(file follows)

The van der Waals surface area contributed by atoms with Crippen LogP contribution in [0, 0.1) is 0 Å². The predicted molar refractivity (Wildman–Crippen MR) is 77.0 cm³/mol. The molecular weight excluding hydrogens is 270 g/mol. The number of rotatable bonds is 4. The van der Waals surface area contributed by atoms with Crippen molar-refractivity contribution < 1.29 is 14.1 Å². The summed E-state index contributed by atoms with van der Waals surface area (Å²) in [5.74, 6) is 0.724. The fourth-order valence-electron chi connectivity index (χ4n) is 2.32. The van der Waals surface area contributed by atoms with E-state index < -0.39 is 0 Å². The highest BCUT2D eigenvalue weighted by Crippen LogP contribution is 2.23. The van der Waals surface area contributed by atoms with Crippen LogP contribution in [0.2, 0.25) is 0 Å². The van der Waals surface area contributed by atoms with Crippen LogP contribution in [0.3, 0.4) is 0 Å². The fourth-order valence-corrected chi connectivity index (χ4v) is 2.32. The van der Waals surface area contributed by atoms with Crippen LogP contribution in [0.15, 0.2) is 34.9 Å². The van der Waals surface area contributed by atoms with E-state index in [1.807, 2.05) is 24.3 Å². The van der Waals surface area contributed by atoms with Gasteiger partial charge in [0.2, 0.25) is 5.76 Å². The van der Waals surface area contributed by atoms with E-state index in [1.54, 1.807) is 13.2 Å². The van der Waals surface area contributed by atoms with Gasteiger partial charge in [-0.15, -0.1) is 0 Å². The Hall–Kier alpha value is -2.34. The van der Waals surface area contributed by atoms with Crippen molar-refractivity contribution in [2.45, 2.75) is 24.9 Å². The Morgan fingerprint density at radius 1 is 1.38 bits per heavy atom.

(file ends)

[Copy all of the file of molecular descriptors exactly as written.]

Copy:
The van der Waals surface area contributed by atoms with Crippen LogP contribution in [0, 0.1) is 0 Å². The predicted molar refractivity (Wildman–Crippen MR) is 77.0 cm³/mol. The molecular weight excluding hydrogens is 270 g/mol. The number of rotatable bonds is 4. The van der Waals surface area contributed by atoms with Crippen molar-refractivity contribution < 1.29 is 14.1 Å². The summed E-state index contributed by atoms with van der Waals surface area (Å²) in [5.74, 6) is 0.724. The fourth-order valence-electron chi connectivity index (χ4n) is 2.32. The van der Waals surface area contributed by atoms with E-state index < -0.39 is 0 Å². The highest BCUT2D eigenvalue weighted by Crippen LogP contribution is 2.23. The van der Waals surface area contributed by atoms with Crippen LogP contribution in [0.2, 0.25) is 0 Å². The van der Waals surface area contributed by atoms with Crippen LogP contribution in [0.3, 0.4) is 0 Å². The fourth-order valence-corrected chi connectivity index (χ4v) is 2.32. The van der Waals surface area contributed by atoms with Crippen LogP contribution in [0.15, 0.2) is 34.9 Å². The van der Waals surface area contributed by atoms with E-state index in [1.807, 2.05) is 24.3 Å². The van der Waals surface area contributed by atoms with Gasteiger partial charge in [0.2, 0.25) is 5.76 Å². The van der Waals surface area contributed by atoms with E-state index in [1.54, 1.807) is 13.2 Å². The van der Waals surface area contributed by atoms with Gasteiger partial charge in [-0.15, -0.1) is 0 Å². The Hall–Kier alpha value is -2.34. The van der Waals surface area contributed by atoms with Crippen molar-refractivity contribution in [2.45, 2.75) is 24.9 Å². The Morgan fingerprint density at radius 1 is 1.38 bits per heavy atom.